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U.S. EPA Highlights Ways Everyone Can “Go Green” during the Holidays / Easy and effective ways to reduce and reuse

Release Date: 11/24/2008
Contact Information: Northern California: Wendy Chavez, (415) 947-4282, chavez.wendy@epa.gov Central California: Mary Simms (415) 947-4270, simms.mary@epa.gov Arizona/Nevada: Margot Perez-Sullivan (415) 947-4149, perezsullivan.margot@epa.gov Southern California: Francisco Arcaute (213) 244-1815, arcaute.francisco@epa.gov Hawaii/Pacific Islands: Dean Higuchi (808) 541-2711, higuchi.dean@epa.gov

SAN FRANCISCO – Most people generate more trash than normal during the holidays. In fact, the volume of household waste in the United States generally increases 25 percent between Thanksgiving and New Year’s Day – that’s about 1 million extra tons.
But, you don’t have to let the holidays affect the environment! There are easy and effective ways to minimize holiday waste. Here are some holiday tips anyone can employ to reduce their impact on the environment this holiday season:

    • Avoid using disposable dishes and utensils when entertaining friends and family, and if you must use them, buy them made from recycled or compostable material. Remember to place easily identifiable recycling and compost containers at your celebration so guests can recycle soda cans, bottles, and paper products, and compost food scraps.
    • Send e-invitations for all holiday celebrations—saving paper, time and postage.
    • Thousands of paper and plastic shopping bags end up in landfills every year. Tell store clerks you don't need a bag for small or oversized purchases.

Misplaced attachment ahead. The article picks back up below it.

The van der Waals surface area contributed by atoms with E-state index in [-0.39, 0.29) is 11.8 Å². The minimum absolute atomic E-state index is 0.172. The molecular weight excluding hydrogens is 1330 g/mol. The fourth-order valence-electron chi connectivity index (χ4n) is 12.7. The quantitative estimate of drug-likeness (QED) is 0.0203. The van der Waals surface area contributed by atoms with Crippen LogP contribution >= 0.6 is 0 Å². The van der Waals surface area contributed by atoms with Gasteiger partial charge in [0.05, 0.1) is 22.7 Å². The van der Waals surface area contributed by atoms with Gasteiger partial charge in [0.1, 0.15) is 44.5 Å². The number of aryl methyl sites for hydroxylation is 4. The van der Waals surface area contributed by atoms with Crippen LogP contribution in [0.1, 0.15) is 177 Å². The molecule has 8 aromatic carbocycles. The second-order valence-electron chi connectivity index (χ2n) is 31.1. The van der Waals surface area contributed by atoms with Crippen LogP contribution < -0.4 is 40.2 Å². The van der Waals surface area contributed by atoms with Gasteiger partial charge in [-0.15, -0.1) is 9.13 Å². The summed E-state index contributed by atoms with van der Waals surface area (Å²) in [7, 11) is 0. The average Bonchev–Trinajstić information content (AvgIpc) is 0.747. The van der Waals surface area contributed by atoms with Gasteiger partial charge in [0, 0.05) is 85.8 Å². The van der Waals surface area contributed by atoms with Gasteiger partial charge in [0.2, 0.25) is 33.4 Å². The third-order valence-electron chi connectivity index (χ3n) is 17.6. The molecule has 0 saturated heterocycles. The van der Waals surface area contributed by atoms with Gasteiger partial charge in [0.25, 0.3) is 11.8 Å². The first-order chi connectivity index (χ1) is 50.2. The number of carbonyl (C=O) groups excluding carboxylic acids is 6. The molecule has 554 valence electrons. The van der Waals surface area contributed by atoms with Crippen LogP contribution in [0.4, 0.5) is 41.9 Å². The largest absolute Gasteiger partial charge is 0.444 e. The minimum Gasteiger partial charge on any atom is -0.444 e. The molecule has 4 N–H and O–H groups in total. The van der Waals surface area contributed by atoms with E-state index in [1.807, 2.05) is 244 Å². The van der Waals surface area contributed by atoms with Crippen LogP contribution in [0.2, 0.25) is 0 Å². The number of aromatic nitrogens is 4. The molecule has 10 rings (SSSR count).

• Extend the useful life of gifts: Before tossing the old to make room for the new—check to see if you can donate it, reuse it, or recycle it.
    • Travel efficiently: Map your shopping route to make a number of stops in one trip. Take public transportation, or hitch a ride with a friend or family member.
    • When decorating, use Energy Star energy efficient lighting such as LED outdoor holiday lights, which require 1/50th of the electricity of conventional lights and last 20-30 years. Put lights on a timer or turn them on only when someone’s home.

There are many more tips and innovative solutions—EPA’s scientific experts are available during the holidays to reveal intriguing ways to easily reduce your environmental footprint. If you’re a member of the media interested in scheduling an interview with an EPA expert, email or call one of the media liaisons listed below.



Please include your name, media affiliation, contact information and deadline in your request.
To see how others are being green this holiday season and to let us know what you’re doing, please visit: http://blog.epa.gov/blog/2008/11/18/celebrate-the-environment-shopping/.
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